Managers: How To Maintain Security With Your Newly Remote Workforce

Managers: How To Maintain Security With Your Newly Remote Workforce

Remote workforce management requires special skills. You can’t just “drop by” to see how your people are doing. You might wonder if your remote workforce is staying productive, especially if they are new to remote work arrangements. Optimizing productivity is worthwhile. However, all the productivity in the world can be wiped out by an IT security incident. That’s why improving cybersecurity needs to be one of your remote workforce management priorities.

Remote Workforce Management: The Top 3 Challenges To Focus On

As a manager, you only have so much time and energy available. To keep you focused on what’s important, focus on these matters.

1) Communicate More Frequently And Use Different Channels

In a remote work context, you don’t get the kind of casual hallway banter and coffee chats that define traditional offices. As a result, it is more difficult to build and sustain professional relationships. The one cure to this problem is to increase your communication quantity and variety. If all you did was use Slack and email last week, make a resolution to add a few one-on-one phone calls this week.

Tip: Some offices organize a “virtual happy hour” on Fridays once or twice per month. Add that option to your toolkit if you need a way to strengthen relationships and trust in your virtual team.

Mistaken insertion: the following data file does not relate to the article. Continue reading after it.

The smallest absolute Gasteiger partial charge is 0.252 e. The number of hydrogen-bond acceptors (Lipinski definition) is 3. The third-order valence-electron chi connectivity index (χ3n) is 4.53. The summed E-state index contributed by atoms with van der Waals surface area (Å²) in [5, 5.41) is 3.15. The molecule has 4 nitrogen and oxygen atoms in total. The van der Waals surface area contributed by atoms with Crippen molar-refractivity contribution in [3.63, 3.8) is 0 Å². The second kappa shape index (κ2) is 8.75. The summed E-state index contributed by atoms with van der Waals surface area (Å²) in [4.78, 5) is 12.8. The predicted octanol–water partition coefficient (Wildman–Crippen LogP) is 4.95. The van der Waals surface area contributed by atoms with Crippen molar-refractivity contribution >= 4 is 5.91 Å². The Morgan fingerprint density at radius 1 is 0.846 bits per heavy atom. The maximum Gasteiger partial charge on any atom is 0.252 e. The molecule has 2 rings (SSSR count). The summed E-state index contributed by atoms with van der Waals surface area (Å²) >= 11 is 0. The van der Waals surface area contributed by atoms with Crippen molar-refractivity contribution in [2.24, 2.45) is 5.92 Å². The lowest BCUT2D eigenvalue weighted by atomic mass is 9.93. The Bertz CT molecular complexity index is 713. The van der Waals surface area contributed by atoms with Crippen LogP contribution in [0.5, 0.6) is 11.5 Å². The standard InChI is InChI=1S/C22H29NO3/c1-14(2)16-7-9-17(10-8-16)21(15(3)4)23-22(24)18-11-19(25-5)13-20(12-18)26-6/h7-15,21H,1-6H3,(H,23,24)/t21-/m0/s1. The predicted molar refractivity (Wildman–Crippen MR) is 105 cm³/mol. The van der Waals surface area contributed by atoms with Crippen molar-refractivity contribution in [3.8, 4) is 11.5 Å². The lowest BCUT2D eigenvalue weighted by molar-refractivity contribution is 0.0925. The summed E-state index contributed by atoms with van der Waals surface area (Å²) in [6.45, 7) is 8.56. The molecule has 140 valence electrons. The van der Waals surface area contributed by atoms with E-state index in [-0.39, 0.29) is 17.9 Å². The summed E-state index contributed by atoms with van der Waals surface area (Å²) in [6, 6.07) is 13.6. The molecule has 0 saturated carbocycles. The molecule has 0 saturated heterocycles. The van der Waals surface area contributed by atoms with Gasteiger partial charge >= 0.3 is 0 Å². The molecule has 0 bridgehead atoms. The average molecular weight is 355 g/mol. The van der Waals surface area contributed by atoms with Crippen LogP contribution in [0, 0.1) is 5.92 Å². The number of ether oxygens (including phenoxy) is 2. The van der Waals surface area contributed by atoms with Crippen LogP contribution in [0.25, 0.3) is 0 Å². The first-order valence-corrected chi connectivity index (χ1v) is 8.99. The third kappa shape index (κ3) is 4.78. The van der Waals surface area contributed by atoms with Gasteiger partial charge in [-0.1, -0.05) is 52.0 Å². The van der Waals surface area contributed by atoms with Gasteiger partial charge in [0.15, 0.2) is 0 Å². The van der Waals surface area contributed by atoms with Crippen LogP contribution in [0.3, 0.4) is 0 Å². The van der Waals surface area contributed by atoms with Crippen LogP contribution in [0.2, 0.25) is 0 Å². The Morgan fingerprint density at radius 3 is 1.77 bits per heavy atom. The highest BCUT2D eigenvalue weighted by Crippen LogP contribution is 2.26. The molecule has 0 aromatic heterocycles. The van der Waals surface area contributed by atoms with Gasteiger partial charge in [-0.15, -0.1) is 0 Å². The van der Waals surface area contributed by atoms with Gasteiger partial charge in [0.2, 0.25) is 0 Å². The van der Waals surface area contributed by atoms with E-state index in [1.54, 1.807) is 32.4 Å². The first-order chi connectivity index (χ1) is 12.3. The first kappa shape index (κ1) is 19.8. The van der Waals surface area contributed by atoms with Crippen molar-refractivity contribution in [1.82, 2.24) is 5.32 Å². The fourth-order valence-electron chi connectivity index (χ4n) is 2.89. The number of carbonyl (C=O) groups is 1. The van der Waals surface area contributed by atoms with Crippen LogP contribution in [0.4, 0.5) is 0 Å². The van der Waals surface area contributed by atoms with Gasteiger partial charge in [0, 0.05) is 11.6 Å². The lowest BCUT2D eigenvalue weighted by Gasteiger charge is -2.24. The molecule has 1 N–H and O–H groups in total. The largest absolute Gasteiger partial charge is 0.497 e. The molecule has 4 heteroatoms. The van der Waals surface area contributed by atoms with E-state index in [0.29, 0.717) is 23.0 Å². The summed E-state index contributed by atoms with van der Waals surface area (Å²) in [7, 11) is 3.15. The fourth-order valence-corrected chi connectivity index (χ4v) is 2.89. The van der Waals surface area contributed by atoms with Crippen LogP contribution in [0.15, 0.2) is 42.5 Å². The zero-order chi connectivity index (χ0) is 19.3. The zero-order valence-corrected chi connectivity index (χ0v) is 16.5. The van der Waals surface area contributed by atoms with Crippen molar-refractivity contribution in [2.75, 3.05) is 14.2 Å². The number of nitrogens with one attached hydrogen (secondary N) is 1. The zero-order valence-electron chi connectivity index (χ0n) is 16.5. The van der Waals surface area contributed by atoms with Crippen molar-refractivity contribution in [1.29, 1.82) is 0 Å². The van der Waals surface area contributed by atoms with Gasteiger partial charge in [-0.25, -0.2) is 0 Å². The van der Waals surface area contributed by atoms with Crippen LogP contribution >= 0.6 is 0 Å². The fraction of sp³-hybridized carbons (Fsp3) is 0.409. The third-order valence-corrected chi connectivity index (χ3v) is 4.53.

2) Remote Working Tools to Remove Barriers

When your employees lack the right tools, they are going to struggle to be productive. To overcome this problem, brainstorm a list of three to five must-have items for remote work; for example, a laptop, a smartphone, a comfortable headset and a comfortable office chair. With this list in hand, reach out to your employees and ask them what they need to stay productive. If multiple employees ask for the same item (e.g. noise-canceling headphones to help them focus), escalate the issue to HR and ask for a budget to get your people equipped.

3) IT Security For Remote Workforce Management

Security is more difficult with a remote workforce. After all, you cannot ask people to change their homes just for the sake of corporate security. Instead, look for technologies and small adjustments your team can make. For example, using a VPN (a virtual private network) is one good way to improve security. That said, you cannot rely on a single system to secure your company’s data. You need a suite of processes, training and IT security software to maintain security.

4 Simple Tips Managers Can Use To Improve Remote Workforce Security

Managers and supervisors have an important role to play in guiding and leading remote employees. However, managers need support too! After all, you might have your deliverables to meet in addition to guiding your team. To make remote security easier for managers, there are a few software tools we recommend you use.

1) Eliminate Email Back And Forth For Access Changes